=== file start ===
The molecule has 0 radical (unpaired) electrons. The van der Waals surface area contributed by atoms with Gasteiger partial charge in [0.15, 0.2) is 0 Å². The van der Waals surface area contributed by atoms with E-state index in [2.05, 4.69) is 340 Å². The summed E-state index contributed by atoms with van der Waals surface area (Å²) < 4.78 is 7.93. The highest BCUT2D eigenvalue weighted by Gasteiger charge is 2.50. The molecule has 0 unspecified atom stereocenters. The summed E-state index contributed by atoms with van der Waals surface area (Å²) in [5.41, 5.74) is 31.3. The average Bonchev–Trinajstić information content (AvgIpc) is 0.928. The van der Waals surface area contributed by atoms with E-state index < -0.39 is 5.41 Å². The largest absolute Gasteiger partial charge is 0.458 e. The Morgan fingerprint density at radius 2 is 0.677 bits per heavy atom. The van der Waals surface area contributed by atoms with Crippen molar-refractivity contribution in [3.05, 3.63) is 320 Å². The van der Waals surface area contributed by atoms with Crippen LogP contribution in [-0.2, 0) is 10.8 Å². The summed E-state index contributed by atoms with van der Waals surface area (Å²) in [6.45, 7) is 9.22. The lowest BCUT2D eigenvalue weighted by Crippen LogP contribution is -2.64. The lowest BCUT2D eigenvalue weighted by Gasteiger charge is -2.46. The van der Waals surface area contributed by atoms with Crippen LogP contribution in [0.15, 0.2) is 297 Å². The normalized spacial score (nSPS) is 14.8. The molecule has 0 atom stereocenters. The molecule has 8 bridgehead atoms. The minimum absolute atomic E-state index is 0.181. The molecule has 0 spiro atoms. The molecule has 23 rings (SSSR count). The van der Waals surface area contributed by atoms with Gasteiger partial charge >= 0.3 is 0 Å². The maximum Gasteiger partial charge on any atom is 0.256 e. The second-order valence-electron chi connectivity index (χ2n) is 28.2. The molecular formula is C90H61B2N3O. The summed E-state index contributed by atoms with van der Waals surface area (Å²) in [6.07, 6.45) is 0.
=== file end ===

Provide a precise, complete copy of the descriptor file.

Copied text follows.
The molecule has 0 radical (unpaired) electrons. The van der Waals surface area contributed by atoms with Gasteiger partial charge in [0.15, 0.2) is 0 Å². The van der Waals surface area contributed by atoms with E-state index in [2.05, 4.69) is 340 Å². The summed E-state index contributed by atoms with van der Waals surface area (Å²) < 4.78 is 7.93. The highest BCUT2D eigenvalue weighted by Gasteiger charge is 2.50. The molecule has 0 unspecified atom stereocenters. The summed E-state index contributed by atoms with van der Waals surface area (Å²) in [5.41, 5.74) is 31.3. The average Bonchev–Trinajstić information content (AvgIpc) is 0.928. The van der Waals surface area contributed by atoms with E-state index < -0.39 is 5.41 Å². The largest absolute Gasteiger partial charge is 0.458 e. The Morgan fingerprint density at radius 2 is 0.677 bits per heavy atom. The van der Waals surface area contributed by atoms with Crippen molar-refractivity contribution in [3.05, 3.63) is 320 Å². The van der Waals surface area contributed by atoms with Crippen LogP contribution in [-0.2, 0) is 10.8 Å². The summed E-state index contributed by atoms with van der Waals surface area (Å²) in [6.45, 7) is 9.22. The lowest BCUT2D eigenvalue weighted by Crippen LogP contribution is -2.64. The lowest BCUT2D eigenvalue weighted by Gasteiger charge is -2.46. The van der Waals surface area contributed by atoms with Crippen LogP contribution in [0.15, 0.2) is 297 Å². The normalized spacial score (nSPS) is 14.8. The molecule has 0 atom stereocenters. The molecule has 8 bridgehead atoms. The minimum absolute atomic E-state index is 0.181. The molecule has 0 spiro atoms. The molecule has 23 rings (SSSR count). The van der Waals surface area contributed by atoms with Gasteiger partial charge >= 0.3 is 0 Å². The maximum Gasteiger partial charge on any atom is 0.256 e. The second-order valence-electron chi connectivity index (χ2n) is 28.2. The molecular formula is C90H61B2N3O. The summed E-state index contributed by atoms with van der Waals surface area (Å²) in [6.07, 6.45) is 0.